BTMC, the Bell Telephone Manufacturing Company, was founded as a base from which Europe could be conquered for the Bell telephone company, later for the Western Electric company (Standard Electric) and after that for ITT. BTMC played an enormous part in the rise of telephony in Europe in the late 1800s and was hugely influential after that.
Because of this a number of telephones were developed at BTMC that were meant to be produced at other Standard Electric/ITT plants throughout Europe and the rest of the world. These telephones were manufactured in ever vaster numbers, as telephony grew with the times. Some of these telephones became national icons and were the very first telephones people owned.
With the advent of automatic telephony this telephone was designed to be easily converted from a CB-telephone to a dial telephone. It was suitable for non-automatic networks, semi-automatic networks and of course, with the addition of a dial, for fully automatic networks. Early production was interrupted by the Great War and subsequent occupation of most of Belgium by the Germans. Production was resumed in 1919/1920 and it was exported to many countries and other Standard Electric plants produced exact copies of it or their own version. It was designed with ease of production in mind and the wall version of it shared many of the same components. Still, because of technical limitations it still is a simple metal box with cradle and dial bolted on, like many of its competitors.
Further rationalisation of production, the demand for huger numbers and technological developments making components smaller, called for a new design resulting in this. Sharing many features with the Modell 27/W28 by Siemens this model had a more shapely form, made possible by the use of a Zinc alloy casting. We also see the advent of bakelite with the E4 handset, originally developed by Western Electric in the USA. This basic configuration of elements, such as the integrated dial at an angle, the handset on top and across, bells inside the body shell, would be the standard for telephone designs until well into the 1980s. Even the pope had one of these and used it for decades.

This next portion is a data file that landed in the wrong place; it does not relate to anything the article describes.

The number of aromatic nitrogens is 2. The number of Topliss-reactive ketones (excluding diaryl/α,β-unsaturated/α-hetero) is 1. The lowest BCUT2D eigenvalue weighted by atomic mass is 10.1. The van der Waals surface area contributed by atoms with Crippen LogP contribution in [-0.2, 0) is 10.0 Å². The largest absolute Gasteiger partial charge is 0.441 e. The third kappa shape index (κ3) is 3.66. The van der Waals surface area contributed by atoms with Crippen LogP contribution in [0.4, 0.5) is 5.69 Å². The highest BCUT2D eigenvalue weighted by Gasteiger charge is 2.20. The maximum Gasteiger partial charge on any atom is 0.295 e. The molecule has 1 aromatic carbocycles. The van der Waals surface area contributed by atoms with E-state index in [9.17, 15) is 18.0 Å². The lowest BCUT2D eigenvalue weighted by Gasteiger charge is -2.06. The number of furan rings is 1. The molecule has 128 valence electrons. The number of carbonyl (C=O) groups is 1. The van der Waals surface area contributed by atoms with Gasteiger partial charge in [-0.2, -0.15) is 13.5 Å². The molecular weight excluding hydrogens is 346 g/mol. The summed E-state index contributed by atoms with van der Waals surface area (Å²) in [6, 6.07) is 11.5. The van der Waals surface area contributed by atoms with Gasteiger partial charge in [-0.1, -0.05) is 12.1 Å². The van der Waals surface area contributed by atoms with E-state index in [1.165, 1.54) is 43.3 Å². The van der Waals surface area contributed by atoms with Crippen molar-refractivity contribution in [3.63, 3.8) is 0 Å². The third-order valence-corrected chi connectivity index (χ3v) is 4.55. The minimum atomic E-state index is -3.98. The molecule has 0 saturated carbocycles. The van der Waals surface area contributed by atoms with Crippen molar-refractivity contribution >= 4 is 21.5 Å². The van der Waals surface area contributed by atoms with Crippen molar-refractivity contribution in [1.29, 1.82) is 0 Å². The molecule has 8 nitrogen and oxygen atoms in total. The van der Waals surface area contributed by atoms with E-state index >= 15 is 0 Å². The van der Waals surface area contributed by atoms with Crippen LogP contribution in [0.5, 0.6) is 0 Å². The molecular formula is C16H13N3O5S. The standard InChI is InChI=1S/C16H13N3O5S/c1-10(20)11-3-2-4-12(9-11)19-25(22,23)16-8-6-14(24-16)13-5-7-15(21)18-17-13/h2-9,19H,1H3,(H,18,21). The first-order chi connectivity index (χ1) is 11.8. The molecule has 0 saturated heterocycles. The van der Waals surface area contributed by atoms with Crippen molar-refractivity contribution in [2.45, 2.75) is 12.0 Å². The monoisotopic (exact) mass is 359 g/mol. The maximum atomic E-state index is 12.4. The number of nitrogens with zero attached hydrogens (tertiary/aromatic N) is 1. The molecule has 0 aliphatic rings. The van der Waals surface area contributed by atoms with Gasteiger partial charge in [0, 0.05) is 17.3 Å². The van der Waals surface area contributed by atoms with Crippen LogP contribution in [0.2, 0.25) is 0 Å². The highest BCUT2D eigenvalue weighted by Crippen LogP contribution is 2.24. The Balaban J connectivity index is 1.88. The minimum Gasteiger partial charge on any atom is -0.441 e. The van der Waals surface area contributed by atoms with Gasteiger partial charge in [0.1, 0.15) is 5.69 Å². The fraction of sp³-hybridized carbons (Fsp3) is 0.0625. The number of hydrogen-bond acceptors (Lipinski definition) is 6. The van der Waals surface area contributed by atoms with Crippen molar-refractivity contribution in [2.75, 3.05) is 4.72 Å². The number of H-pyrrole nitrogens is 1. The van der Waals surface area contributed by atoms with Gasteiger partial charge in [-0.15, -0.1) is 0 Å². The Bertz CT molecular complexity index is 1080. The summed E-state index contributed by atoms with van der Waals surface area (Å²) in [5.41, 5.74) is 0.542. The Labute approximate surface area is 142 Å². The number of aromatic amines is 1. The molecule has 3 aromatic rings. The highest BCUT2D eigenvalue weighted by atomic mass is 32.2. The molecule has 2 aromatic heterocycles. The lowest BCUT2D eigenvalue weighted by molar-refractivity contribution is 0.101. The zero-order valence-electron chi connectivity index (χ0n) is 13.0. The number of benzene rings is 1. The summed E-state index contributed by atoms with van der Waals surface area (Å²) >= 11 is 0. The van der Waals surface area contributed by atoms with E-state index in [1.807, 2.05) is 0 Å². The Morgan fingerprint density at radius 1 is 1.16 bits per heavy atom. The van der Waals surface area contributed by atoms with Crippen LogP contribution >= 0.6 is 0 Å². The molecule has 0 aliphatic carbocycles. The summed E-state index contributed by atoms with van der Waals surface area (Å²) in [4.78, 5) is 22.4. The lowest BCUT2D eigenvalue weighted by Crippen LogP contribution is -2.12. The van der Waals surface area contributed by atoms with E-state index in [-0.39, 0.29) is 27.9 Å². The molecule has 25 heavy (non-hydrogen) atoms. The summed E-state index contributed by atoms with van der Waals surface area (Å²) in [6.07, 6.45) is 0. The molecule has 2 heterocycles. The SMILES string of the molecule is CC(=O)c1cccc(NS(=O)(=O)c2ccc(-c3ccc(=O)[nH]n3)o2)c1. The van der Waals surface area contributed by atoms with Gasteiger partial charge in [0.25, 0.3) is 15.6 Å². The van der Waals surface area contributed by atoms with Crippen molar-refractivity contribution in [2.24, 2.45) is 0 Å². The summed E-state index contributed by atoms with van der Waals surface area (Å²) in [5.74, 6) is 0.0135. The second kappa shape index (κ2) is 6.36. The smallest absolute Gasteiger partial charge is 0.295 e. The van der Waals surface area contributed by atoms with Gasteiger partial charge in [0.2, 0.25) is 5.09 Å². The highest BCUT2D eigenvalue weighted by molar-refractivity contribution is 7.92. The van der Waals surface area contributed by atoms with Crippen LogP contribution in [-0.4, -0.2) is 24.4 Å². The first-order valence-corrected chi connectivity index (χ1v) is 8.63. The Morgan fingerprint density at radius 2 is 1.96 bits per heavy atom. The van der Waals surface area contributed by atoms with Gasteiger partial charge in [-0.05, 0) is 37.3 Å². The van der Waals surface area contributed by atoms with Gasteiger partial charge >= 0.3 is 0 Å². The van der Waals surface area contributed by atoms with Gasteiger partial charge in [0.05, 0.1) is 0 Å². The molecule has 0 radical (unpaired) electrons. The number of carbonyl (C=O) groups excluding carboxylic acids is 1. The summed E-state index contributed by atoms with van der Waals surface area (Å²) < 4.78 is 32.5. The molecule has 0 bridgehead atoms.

Bakelite eased production still further and with the components bolted to the base plate and the single part body shell, this telephone was easy to produce and easy to maintain. Many versions were made. Collectors call this “the Antwerp phone”. Although it was produced in many countries, times started to change and national telephone companies started asking for their own specific designs with technical solutions for their own national network.
Pictured here is the BTMC 2725, the wall version of the Antwerp Phone.
The last of the Belgian designs that was globally produced. Times had changed and BTMC developed this jointly with SEL, Standard Elektrik Lorenz from Germany. This was one of the first plastic (non-bakelite) telephones in Europe, together with the Siemens & Halske M55/Fg Tist 282. Grey is the colour of the time and versions of the Assistant were produced all over the world. It was, among others, produced in Germany as the standard telephone for the Deutsch post, as the FeTAp 61, in Spain as the Heraldo, in Latin America and even in Australia. They come in many colours and insides differ greatly.
After this the world and the position of BTMC in it had changed a lot: telephone companies wanted their own designs, leading to a greater diversity of models and after that consumers demanded even more variety of colours and models and the freedom to choose their own telephones. BTMC continued to produce telephones often designed by other ITT or Alcatel companies, but their own designs were never as abundant as they once were.